A recent study showed that Artemis is a downstream effector of the 53BP1/PTIP-dependent pathway, which trims DNA ends and promotes c-NHEJ62. Thus, we decided to determine whether 53BP1 and PTIP, like Artemis, may be responsible for the aberrant activation of the alt-NHEJ pathway in BRCA2-depleted cells. As shown in Fig. 7a, b, downregulation of 53BP1 hampered alt-NHEJ in BRCA2-depleted cells, although to a lesser extent than Artemis silencing. In addition, downregulation of 53BP1 in an Artemis deficient background did not cause further decrease in alt-NHEJ frequency (Fig. 7c). These results suggested that 53BP1 and Artemis stimulated alt-NHEJ in an epistatic manner with resemblance to their interdependent relationship in driving c-NHEJ. More importantly, like Artemis, downregulation of 53BP1 efficiently prolonged the stability of RPA2 foci and restored nuclear integrity in BRCA2-depleted cells (Fig. 7d, e). These observations support the idea that toxic c-NHEJ and alt-NHEJ events may fuel genome instability in BRCA2 null cells, and are responsible for the premature dissolution of RPA2 foci as well as the elevated incidence of nuclear fragmentation following BRCA2 silencing. Surprisingly, however, downregulation of PTIP had no obvious effect on alt-NHEJ in both wild-type and BRCA2-depleted cells, and only marginally reverted the change in the persistence of RPA2 foci and on nuclear integrity in BRCA2 deficient cells (Fig. 7a–e). These results suggested that, although PTIP functions together with 53BP1 to promote the retention of Artemis at sites of DNA damage, it might play a more specific role in 53BP1/Artemis-dependent c-NHEJ and not in the alt-NHEJ pathway.
Besides PTIP, RIF1 has also been shown to act downstream of 53BP1 to promote c-NHEJ63,64,65,66,67. We therefore examined whether RIF1, similar to 53BP1, may play a role in the aberrant activation of the alt-NHEJ pathway in BRCA2-depleted cells. As shown in Fig. 7a, b, downregulation of RIF1 decreased alt-NHEJ frequency in BRCA2-depleted cells to a level similar to that achieved by 53BP1 depletion. Moreover, like 53BP1, depletion of RIF1 in the context of Artemis deficiency did not cause further decrease in alt-NHEJ frequency (Fig. 7c). Importantly, RIF1 depletion efficiently reverted the effects of BRCA2 depletion on the kinetics of RPA2 foci dissolution and on nuclear integrity (Fig. 7d, e). Together, these results suggest that the 53BP1–RIF1 complex promotes DSB repair by alt-NHEJ in BRCA2-depleted cells independently of PTIP.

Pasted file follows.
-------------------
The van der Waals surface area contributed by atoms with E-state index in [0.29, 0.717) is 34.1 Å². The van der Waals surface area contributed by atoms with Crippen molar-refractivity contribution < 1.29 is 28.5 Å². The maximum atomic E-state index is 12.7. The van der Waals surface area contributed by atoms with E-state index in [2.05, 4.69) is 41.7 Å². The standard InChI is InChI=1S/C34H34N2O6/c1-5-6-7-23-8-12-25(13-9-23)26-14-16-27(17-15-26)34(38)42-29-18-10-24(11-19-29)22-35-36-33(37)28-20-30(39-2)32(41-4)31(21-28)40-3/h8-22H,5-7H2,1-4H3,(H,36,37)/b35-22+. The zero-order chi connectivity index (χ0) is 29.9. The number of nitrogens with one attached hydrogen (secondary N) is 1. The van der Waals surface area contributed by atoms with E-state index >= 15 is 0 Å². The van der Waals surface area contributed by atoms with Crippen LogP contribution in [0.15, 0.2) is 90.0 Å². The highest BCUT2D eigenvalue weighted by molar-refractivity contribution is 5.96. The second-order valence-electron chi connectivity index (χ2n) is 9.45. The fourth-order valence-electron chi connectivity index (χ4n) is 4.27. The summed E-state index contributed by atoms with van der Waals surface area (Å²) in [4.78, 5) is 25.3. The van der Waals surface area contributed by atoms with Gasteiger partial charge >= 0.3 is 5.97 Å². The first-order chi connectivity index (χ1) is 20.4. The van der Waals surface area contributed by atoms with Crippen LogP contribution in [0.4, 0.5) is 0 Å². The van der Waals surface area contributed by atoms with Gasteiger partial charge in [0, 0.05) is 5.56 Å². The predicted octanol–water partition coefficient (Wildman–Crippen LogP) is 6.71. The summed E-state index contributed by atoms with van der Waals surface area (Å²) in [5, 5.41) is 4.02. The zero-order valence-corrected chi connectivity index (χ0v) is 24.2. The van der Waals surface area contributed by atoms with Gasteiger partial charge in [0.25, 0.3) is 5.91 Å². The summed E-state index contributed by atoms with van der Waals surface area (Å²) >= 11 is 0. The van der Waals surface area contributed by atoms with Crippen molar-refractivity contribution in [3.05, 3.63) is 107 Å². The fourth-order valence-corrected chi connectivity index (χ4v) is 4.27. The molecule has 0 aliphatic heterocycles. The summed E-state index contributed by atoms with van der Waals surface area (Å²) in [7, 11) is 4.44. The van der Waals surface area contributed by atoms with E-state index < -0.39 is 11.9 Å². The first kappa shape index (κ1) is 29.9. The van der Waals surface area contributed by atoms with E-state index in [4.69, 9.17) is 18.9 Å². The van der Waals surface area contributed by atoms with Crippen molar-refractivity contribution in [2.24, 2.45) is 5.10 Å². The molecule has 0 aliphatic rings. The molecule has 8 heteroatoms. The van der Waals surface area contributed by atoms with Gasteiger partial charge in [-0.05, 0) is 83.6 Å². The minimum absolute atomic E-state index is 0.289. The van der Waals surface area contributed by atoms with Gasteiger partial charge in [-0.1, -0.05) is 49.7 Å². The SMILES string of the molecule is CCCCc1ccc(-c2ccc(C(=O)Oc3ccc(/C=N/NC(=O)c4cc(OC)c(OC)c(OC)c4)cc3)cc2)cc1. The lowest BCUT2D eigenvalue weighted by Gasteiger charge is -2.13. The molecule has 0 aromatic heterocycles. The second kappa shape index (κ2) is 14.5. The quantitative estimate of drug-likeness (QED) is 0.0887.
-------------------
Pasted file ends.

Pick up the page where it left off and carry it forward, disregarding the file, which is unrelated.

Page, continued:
The aforementioned results prompted us to speculate that RIF1, like 53BP1, may be required for the retention of Artemis at DNA damage sites. To test this hypothesis, we micro-irradiated wild-type or BRCA2-depleted HeLa cells engineered to express GFP-tagged Artemis and monitored its retention at DNA lesions. As shown in Fig. 7f, g, RIF1 depletion hampered the retention of Artemis at laser-generated DSBs. Collectively, these results indicated that the 53BP1–RIF1 complex may promote toxic c-NHEJ and alt-NHEJ events in BRCA2-depleted cells by facilitating the retention of Artemis at sites of DNA damage.
Annealing between exposed homologous DNA molecules is critical for both SSA and alt-NHEJ. In this regard, the RPA heterotrimer binds ssDNA structures at resected DSBs to prevent annealing events that would otherwise lead to SSA or alt-NHEJ68. Thus, it is tempting to speculate that overcoming this inhibitory effect of RPA is a prerequisite for ssDNA annealing and hence for DSB repair via the SSA and alt-NHEJ pathways. Consistent with this hypothesis, RAD52 has been shown to efficiently overcome the inhibitory effect of RPA, thereby stimulating ssDNA annealing and DSB repair by SSA5. However, RAD52 is dispensable for alt-NHEJ in both S. cerevisiae and mammalian cells13, implying that a hitherto unidentified protein might be specifically involved in facilitating annealing between DNA structures bearing microhomologies. Notably, a recent study has shown that the low fidelity DNA polymerase Polθ is able to promote microhomology annealing and is required for alt-NHEJ33. However, since these in vitro studies were carried out in the absence of RPA33, it remains unclear whether the inhibitory effect of RPA on microhomology annealing is indeed overcome by Polθ. We posit that certain enzymatic activity should displace RPA from ssDNA structures prior to PARP1/Polθ-mediated microhomology annealing.